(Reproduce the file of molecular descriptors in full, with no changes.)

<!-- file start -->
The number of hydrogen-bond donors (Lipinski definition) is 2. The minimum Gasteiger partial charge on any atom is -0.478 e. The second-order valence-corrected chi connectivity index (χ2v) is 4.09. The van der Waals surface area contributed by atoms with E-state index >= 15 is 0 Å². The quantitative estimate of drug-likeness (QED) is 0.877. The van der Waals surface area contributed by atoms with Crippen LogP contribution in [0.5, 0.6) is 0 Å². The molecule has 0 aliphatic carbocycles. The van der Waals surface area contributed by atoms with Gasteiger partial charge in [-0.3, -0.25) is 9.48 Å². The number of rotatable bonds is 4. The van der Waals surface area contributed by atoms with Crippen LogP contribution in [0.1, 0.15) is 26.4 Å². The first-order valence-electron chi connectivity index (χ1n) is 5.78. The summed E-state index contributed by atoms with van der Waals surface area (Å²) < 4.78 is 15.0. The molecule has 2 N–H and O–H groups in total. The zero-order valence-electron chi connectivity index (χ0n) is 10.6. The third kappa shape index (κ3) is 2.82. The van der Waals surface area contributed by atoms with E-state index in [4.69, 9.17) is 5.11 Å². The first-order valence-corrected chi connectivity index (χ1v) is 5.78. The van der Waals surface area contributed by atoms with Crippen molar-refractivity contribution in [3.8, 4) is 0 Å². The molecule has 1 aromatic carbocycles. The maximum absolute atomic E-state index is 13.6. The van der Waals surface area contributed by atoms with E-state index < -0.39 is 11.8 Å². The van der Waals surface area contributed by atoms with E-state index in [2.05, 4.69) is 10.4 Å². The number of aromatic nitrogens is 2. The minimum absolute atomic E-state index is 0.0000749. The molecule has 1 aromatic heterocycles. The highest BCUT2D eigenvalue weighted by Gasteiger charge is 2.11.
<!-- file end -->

The number of hydrogen-bond donors (Lipinski definition) is 2. The minimum Gasteiger partial charge on any atom is -0.478 e. The second-order valence-corrected chi connectivity index (χ2v) is 4.09. The van der Waals surface area contributed by atoms with E-state index >= 15 is 0 Å². The quantitative estimate of drug-likeness (QED) is 0.877. The van der Waals surface area contributed by atoms with Crippen LogP contribution in [0.5, 0.6) is 0 Å². The molecule has 0 aliphatic carbocycles. The van der Waals surface area contributed by atoms with Gasteiger partial charge in [-0.3, -0.25) is 9.48 Å². The number of rotatable bonds is 4. The van der Waals surface area contributed by atoms with Crippen LogP contribution in [0.1, 0.15) is 26.4 Å². The first-order valence-electron chi connectivity index (χ1n) is 5.78. The summed E-state index contributed by atoms with van der Waals surface area (Å²) < 4.78 is 15.0. The molecule has 2 N–H and O–H groups in total. The zero-order valence-electron chi connectivity index (χ0n) is 10.6. The third kappa shape index (κ3) is 2.82. The van der Waals surface area contributed by atoms with E-state index in [4.69, 9.17) is 5.11 Å². The first-order valence-corrected chi connectivity index (χ1v) is 5.78. The van der Waals surface area contributed by atoms with Crippen molar-refractivity contribution in [3.8, 4) is 0 Å². The molecule has 1 aromatic carbocycles. The maximum absolute atomic E-state index is 13.6. The van der Waals surface area contributed by atoms with E-state index < -0.39 is 11.8 Å². The van der Waals surface area contributed by atoms with E-state index in [2.05, 4.69) is 10.4 Å². The number of aromatic nitrogens is 2. The minimum absolute atomic E-state index is 0.0000749. The molecule has 1 aromatic heterocycles. The highest BCUT2D eigenvalue weighted by Gasteiger charge is 2.11.